As a father, Matson was loving and supportive, his daughters said. As a freelance writer, Matson was regularly at home to send them off to school and to meet them at the bus stop in the afternoon.

“He was always encouraging of anything we wanted to do while also encouraging us to try new things (like sports or other activities),” Johanna said.

Matson would invent bedtime stories for his daughters, sometimes creating the story as he told it.

“He’d go into their room and make up stories about two little girls as the main characters (named Marylou and Susie) — and it was very sweet,” Langtree said. “I always told him he should write them down, but it was more of a spontaneous thing for him.”

In 2000 Matson published one of his most personal literary works — an exploration of death and mortality, “Round-Trip to Deathsville: a Year in the Funeral Underground.” In the book Matson weaves reflective musings about dying and existentialism with an examination of funeral and burial practices and Matson’s mission to build his own urn.

“It’s dark humor, but it’s relevant,” particularly today with Vermont’s aging population, said Matson’s friend, Joe Sherman.

“I guess you would call it semi-autobiographical,” Mayellen said. “It was all based on his experience of going around Vermont and talking to different people in the (funeral and burial) industry. And he was reaching midlife (and) having this moment of realizing his mortality and just thinking about life and death. So it was his way of exploring and figuring that out.”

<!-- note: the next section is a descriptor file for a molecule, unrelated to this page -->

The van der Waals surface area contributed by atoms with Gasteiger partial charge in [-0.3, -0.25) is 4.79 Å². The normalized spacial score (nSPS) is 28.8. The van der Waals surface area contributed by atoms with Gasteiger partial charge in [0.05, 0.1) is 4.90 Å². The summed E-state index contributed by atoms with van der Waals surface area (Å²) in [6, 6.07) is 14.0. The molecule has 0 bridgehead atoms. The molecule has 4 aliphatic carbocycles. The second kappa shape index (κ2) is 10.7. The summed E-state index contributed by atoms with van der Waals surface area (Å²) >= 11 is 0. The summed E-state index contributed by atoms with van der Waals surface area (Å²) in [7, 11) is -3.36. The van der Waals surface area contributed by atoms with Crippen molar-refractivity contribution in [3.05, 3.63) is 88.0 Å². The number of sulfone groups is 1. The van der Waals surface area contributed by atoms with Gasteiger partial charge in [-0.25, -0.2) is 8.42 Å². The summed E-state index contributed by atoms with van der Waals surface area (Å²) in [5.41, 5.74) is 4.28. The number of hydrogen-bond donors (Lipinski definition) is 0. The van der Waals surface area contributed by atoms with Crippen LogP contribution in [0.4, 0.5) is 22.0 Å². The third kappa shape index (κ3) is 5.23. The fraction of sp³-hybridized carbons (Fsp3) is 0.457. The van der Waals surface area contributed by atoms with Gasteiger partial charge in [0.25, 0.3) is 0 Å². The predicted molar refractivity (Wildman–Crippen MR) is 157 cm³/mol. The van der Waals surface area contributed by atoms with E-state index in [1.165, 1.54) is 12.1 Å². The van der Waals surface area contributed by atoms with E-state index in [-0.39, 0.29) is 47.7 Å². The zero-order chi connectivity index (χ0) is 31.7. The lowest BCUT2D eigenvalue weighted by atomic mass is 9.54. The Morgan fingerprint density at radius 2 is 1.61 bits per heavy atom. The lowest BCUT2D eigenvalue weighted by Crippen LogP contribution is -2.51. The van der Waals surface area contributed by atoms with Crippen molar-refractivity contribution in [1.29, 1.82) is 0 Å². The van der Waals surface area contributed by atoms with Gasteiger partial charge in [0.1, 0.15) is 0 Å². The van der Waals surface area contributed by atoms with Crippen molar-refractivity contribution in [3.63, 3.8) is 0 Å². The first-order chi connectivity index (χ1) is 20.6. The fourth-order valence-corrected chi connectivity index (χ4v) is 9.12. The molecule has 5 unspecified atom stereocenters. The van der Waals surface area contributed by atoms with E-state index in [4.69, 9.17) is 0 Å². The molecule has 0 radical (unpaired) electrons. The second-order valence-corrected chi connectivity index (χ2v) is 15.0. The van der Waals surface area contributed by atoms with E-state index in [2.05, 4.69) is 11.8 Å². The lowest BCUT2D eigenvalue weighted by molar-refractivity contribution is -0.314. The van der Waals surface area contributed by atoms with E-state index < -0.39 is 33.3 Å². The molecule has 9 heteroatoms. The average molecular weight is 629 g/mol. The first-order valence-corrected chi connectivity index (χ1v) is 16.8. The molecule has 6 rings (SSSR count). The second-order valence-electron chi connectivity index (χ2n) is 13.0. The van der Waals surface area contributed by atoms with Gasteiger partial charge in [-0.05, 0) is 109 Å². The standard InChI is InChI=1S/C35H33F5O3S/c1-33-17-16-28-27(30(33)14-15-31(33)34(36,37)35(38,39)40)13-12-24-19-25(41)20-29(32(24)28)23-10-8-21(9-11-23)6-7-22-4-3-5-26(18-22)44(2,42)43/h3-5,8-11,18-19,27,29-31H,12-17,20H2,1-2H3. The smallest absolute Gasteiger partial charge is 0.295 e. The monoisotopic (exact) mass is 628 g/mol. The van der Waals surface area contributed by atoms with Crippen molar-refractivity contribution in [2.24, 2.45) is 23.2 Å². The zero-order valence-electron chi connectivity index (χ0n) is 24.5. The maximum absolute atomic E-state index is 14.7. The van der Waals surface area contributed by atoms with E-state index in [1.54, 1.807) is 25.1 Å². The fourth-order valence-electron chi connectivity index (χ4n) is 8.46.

Matson’s health appeared to be in decline in his final year, though Mayellen said her father never disclosed any specific issues. He also was adamant about dying at home, without medical intervention.

“And that was very much in line with his personality,” Mayellen said. “He was a stubborn person who just wanted to live the way that he wanted to live. And he loved that land, and he loved that house that he built. And honestly, forcing him to go to a hospital or into a nursing home just wouldn’t have been the way that he wanted to go.”

Robert Barnett, a friend of Matson, summarized his friend in a memory.

Barnett was helping Matson build his house. The entire property seemed incomplete, Barnett said. The house was mostly built, but the porch was without a railing. The henhouse was built but there was no yard enclosure, so the chickens were wandering freely. The pond site was dug but without water.

“Tim looked out at this happy chaos with the satisfaction of a baron surveying his domain,” Barnett said. “The insane amount of work that still had to be done was in the future. What was important now was the few moments of leisure with a friend and the wonder of this jumble of life he had strewn about.

“I think the capacity to forget what’s to come and to grab bits of peace when they’re offered to us goes a long way to making life livable,” Barnett added. “Tim seemed able to do this in a remarkable fashion.”

Patrick Adrian may be reached at padrian@vnews.com or 603-727-3216.

 CORRECTION: The sister of Timothy Matson is Katinka Matson. Her first name was misspelled in a previous version of this story He built an urn while writing his book “Round Trip to Deathsville.” A previous version of this story was incorrect in the type of artifact he built. Matson created stories for his daughters about a pair of girls named Marylou and Susie. The characters’ names were spelled incorrectly in a previous version of this story.